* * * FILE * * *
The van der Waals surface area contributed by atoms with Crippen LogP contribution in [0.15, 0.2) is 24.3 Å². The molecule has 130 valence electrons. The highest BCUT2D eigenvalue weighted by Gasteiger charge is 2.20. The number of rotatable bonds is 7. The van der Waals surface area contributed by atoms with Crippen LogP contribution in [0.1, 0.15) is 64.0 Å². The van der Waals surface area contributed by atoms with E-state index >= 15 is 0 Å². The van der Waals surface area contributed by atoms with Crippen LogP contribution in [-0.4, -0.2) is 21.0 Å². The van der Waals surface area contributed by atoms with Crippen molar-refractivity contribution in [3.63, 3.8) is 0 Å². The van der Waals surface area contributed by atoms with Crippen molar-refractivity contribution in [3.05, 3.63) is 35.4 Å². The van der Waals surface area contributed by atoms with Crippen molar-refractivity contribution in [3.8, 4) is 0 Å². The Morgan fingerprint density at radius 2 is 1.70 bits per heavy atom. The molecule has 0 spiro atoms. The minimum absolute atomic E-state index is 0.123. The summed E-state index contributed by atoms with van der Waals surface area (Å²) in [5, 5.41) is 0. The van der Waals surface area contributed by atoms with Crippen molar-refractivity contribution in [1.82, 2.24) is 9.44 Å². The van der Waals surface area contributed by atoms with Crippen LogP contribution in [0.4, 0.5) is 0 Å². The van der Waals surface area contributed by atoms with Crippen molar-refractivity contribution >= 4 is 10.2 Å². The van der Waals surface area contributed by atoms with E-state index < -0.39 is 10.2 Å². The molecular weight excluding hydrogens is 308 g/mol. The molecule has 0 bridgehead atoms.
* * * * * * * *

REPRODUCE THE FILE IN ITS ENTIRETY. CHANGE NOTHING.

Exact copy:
The van der Waals surface area contributed by atoms with Crippen LogP contribution in [0.15, 0.2) is 24.3 Å². The molecule has 130 valence electrons. The highest BCUT2D eigenvalue weighted by Gasteiger charge is 2.20. The number of rotatable bonds is 7. The van der Waals surface area contributed by atoms with Crippen LogP contribution in [0.1, 0.15) is 64.0 Å². The van der Waals surface area contributed by atoms with E-state index >= 15 is 0 Å². The van der Waals surface area contributed by atoms with Crippen LogP contribution in [-0.4, -0.2) is 21.0 Å². The van der Waals surface area contributed by atoms with Crippen molar-refractivity contribution in [3.63, 3.8) is 0 Å². The van der Waals surface area contributed by atoms with Crippen molar-refractivity contribution in [3.05, 3.63) is 35.4 Å². The van der Waals surface area contributed by atoms with Crippen molar-refractivity contribution in [3.8, 4) is 0 Å². The Morgan fingerprint density at radius 2 is 1.70 bits per heavy atom. The molecule has 0 spiro atoms. The minimum absolute atomic E-state index is 0.123. The summed E-state index contributed by atoms with van der Waals surface area (Å²) in [5, 5.41) is 0. The van der Waals surface area contributed by atoms with Crippen molar-refractivity contribution in [1.82, 2.24) is 9.44 Å². The van der Waals surface area contributed by atoms with Crippen LogP contribution in [0.4, 0.5) is 0 Å². The van der Waals surface area contributed by atoms with Crippen molar-refractivity contribution >= 4 is 10.2 Å². The van der Waals surface area contributed by atoms with E-state index < -0.39 is 10.2 Å². The molecular weight excluding hydrogens is 308 g/mol. The molecule has 0 bridgehead atoms.